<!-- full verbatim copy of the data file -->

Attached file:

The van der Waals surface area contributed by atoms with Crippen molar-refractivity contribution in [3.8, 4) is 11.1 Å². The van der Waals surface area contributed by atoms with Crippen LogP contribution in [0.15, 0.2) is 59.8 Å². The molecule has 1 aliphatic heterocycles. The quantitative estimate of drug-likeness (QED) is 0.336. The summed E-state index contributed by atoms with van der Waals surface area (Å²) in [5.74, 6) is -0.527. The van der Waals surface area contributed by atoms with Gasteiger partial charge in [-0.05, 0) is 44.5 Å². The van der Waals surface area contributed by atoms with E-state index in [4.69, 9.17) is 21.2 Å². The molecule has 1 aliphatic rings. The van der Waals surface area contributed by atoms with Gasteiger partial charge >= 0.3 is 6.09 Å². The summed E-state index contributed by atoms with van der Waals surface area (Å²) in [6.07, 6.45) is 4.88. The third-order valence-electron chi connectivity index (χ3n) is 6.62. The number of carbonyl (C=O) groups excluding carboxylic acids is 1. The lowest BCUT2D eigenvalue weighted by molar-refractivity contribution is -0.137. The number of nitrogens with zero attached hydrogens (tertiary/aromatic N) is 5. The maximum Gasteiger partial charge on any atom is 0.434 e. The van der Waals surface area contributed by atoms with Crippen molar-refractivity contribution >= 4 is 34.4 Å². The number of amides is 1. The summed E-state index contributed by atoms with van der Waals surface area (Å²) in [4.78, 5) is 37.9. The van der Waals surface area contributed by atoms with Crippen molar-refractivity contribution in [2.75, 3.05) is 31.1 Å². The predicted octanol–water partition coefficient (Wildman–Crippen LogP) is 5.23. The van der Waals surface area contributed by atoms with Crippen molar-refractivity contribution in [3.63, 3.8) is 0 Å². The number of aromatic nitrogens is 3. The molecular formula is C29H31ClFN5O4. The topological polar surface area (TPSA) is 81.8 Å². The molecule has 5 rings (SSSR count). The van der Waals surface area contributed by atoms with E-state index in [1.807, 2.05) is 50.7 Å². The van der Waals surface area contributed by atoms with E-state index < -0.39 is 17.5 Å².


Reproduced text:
The van der Waals surface area contributed by atoms with Crippen molar-refractivity contribution in [3.8, 4) is 11.1 Å². The van der Waals surface area contributed by atoms with Crippen LogP contribution in [0.15, 0.2) is 59.8 Å². The molecule has 1 aliphatic heterocycles. The quantitative estimate of drug-likeness (QED) is 0.336. The summed E-state index contributed by atoms with van der Waals surface area (Å²) in [5.74, 6) is -0.527. The van der Waals surface area contributed by atoms with Gasteiger partial charge in [-0.05, 0) is 44.5 Å². The van der Waals surface area contributed by atoms with E-state index in [4.69, 9.17) is 21.2 Å². The molecule has 1 aliphatic rings. The van der Waals surface area contributed by atoms with Gasteiger partial charge >= 0.3 is 6.09 Å². The summed E-state index contributed by atoms with van der Waals surface area (Å²) in [6.07, 6.45) is 4.88. The third-order valence-electron chi connectivity index (χ3n) is 6.62. The number of carbonyl (C=O) groups excluding carboxylic acids is 1. The lowest BCUT2D eigenvalue weighted by molar-refractivity contribution is -0.137. The number of nitrogens with zero attached hydrogens (tertiary/aromatic N) is 5. The maximum Gasteiger partial charge on any atom is 0.434 e. The van der Waals surface area contributed by atoms with Crippen molar-refractivity contribution >= 4 is 34.4 Å². The number of amides is 1. The summed E-state index contributed by atoms with van der Waals surface area (Å²) in [4.78, 5) is 37.9. The van der Waals surface area contributed by atoms with Crippen molar-refractivity contribution in [2.75, 3.05) is 31.1 Å². The predicted octanol–water partition coefficient (Wildman–Crippen LogP) is 5.23. The van der Waals surface area contributed by atoms with Crippen molar-refractivity contribution in [3.63, 3.8) is 0 Å². The number of aromatic nitrogens is 3. The molecular formula is C29H31ClFN5O4. The topological polar surface area (TPSA) is 81.8 Å². The molecule has 5 rings (SSSR count). The van der Waals surface area contributed by atoms with E-state index in [1.807, 2.05) is 50.7 Å². The van der Waals surface area contributed by atoms with E-state index < -0.39 is 17.5 Å².